Auto Service World
News   July 19, 2022   by Adam Malik

Where customers say you can improve


Image credit: Depositphotos.com

It’s no secret that the automotive aftermarket’s reputation with consumers isn’t the best that it should be.

But a new survey reveals what shops can do to improve relationships with customers. At the top of the list were “more detailed information on service and parts” and “Have more open and clear communication about services and needs.”

“It appears that vehicle owners’ trust is strengthened with more infor­mation regarding service recommendations when the information is presented in a way that is relevant, un­derstandable, and clearly communicates the benefits of the recommended services,” said the Automotive Service Report. “Better communication can be trained for and consumer education aides are readily available.”

The survey was done by AutoNetTV, looking at trust, communication, maintenance motivation and more.

When it comes to earning loyalty, respondents suggested shops “communicate more openly and honestly about services” as a way to earn repeat business.

“Research studies, and common practice, have con­sistently demonstrated the tie between improved com­munication and increased trust. This, as with other studies, reinforces the importance of providing more information about the service process, business prac­tices, and vehicle service and repair recommendations,” the report observed.


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2 Comments » for Where customers say you can improve
  1. Bob Ward says:

    This is what most shops are doing compared to big dealerships. Explaining services to consumers has benefits. Training service advisors on how to understand what they are selling is key to building relationships. Keeping service advisors trained is very important because they are the front line contacts. Knowledge is king! Retaining service advisors is also important. Customers feel comfortable when they see the same employees every time they come in. Big shops have a high turn over of service advisors which hurts building relationships because new staff do not get a chance to know their customers.

  2. Barry dale says:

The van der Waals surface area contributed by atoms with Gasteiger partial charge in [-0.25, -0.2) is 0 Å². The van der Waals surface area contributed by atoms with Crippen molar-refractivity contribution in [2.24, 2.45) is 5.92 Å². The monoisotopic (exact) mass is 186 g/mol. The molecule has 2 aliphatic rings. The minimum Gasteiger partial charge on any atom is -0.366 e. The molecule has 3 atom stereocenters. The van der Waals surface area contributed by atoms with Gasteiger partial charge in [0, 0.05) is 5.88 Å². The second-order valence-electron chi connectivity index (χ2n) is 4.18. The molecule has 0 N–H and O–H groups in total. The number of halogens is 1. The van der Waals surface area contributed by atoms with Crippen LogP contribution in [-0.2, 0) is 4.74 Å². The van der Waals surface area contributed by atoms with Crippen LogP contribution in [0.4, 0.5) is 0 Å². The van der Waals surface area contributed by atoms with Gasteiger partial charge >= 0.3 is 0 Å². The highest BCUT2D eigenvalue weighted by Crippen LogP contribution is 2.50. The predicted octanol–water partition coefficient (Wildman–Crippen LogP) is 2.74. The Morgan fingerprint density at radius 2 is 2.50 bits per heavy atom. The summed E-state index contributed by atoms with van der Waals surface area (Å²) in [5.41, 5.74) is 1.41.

As a service writer and shop owner, I totally agree. I see invoices from the area shops and all dealerships in our area. I am shocked at the information that is not there. If I was to pay a bill based on what is written on those invoices, I would say the invoice should read free, no charge. When you get an invoice from me there is a full compete story of what was done and what we found and what needs repair in what rider it should be done. All recommendations are listed. All codes and explanations are completely written out and the customer is sat down and gone thru with me, everything on the invoice if they want to. I have at least 80% customer satisfaction because they tell straight up in person, thank you for looking after me and my vehicles and telling me the bad news right along with the good news. I have been in this business for 47 + years and owned my own shop for going on 24 years. The stuff they teach you in service writer classes I have taken, might work in the big city, but works poorly in small rural areas. When these professors look at my customer satisfaction reports that they initiate, they are shocked to see what loyalty my customers have. I have had a very busy shop the entire 24+ years I have been in business and even in the recessions of the early 2000s I had a 3 week wait period for people to get in. Not a lot has changed. So what other shops need to do is be just as open with their customers as I am. And treat them like they matter, not just another person looking to bother them with their automotive issues. Most new customers I get have all come for the same reason. They get treated well and cared about.

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